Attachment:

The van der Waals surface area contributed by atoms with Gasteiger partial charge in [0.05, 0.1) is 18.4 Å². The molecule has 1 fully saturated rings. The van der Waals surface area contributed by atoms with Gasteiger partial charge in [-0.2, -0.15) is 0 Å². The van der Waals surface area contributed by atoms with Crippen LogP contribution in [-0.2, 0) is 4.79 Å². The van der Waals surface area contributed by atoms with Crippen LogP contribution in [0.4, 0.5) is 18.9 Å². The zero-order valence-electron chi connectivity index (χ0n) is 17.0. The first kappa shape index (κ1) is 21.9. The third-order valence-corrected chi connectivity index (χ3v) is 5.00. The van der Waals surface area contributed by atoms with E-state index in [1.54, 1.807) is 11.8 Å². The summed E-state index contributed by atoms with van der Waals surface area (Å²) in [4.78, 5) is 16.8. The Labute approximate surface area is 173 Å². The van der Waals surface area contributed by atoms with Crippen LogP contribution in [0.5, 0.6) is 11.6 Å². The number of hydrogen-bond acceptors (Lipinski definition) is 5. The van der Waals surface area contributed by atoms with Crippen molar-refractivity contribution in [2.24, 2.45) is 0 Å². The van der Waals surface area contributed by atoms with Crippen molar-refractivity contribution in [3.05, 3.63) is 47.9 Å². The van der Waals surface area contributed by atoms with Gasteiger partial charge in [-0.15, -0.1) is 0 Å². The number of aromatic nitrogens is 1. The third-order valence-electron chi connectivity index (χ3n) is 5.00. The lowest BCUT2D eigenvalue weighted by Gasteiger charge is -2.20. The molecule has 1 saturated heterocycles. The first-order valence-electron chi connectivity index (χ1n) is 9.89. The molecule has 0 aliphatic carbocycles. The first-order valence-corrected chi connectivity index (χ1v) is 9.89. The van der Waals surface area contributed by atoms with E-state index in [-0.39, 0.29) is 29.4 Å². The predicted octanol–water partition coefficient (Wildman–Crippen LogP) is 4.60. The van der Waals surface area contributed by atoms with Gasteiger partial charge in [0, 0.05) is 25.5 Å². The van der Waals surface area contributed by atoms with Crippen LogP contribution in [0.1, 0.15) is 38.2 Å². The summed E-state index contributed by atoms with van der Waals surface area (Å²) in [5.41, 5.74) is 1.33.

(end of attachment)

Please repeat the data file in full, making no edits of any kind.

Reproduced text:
The van der Waals surface area contributed by atoms with Gasteiger partial charge in [0.05, 0.1) is 18.4 Å². The molecule has 1 fully saturated rings. The van der Waals surface area contributed by atoms with Gasteiger partial charge in [-0.2, -0.15) is 0 Å². The van der Waals surface area contributed by atoms with Crippen LogP contribution in [-0.2, 0) is 4.79 Å². The van der Waals surface area contributed by atoms with Crippen LogP contribution in [0.4, 0.5) is 18.9 Å². The zero-order valence-electron chi connectivity index (χ0n) is 17.0. The first kappa shape index (κ1) is 21.9. The third-order valence-corrected chi connectivity index (χ3v) is 5.00. The van der Waals surface area contributed by atoms with E-state index in [1.54, 1.807) is 11.8 Å². The summed E-state index contributed by atoms with van der Waals surface area (Å²) in [4.78, 5) is 16.8. The Labute approximate surface area is 173 Å². The van der Waals surface area contributed by atoms with Crippen LogP contribution in [0.5, 0.6) is 11.6 Å². The number of hydrogen-bond acceptors (Lipinski definition) is 5. The van der Waals surface area contributed by atoms with Crippen molar-refractivity contribution in [2.24, 2.45) is 0 Å². The van der Waals surface area contributed by atoms with Crippen molar-refractivity contribution in [3.05, 3.63) is 47.9 Å². The van der Waals surface area contributed by atoms with Gasteiger partial charge in [-0.15, -0.1) is 0 Å². The number of aromatic nitrogens is 1. The third-order valence-electron chi connectivity index (χ3n) is 5.00. The lowest BCUT2D eigenvalue weighted by Gasteiger charge is -2.20. The molecule has 1 saturated heterocycles. The first-order valence-electron chi connectivity index (χ1n) is 9.89. The molecule has 0 aliphatic carbocycles. The first-order valence-corrected chi connectivity index (χ1v) is 9.89. The van der Waals surface area contributed by atoms with E-state index in [-0.39, 0.29) is 29.4 Å². The predicted octanol–water partition coefficient (Wildman–Crippen LogP) is 4.60. The van der Waals surface area contributed by atoms with Gasteiger partial charge in [0, 0.05) is 25.5 Å². The van der Waals surface area contributed by atoms with Crippen LogP contribution in [0.1, 0.15) is 38.2 Å². The summed E-state index contributed by atoms with van der Waals surface area (Å²) in [5.41, 5.74) is 1.33.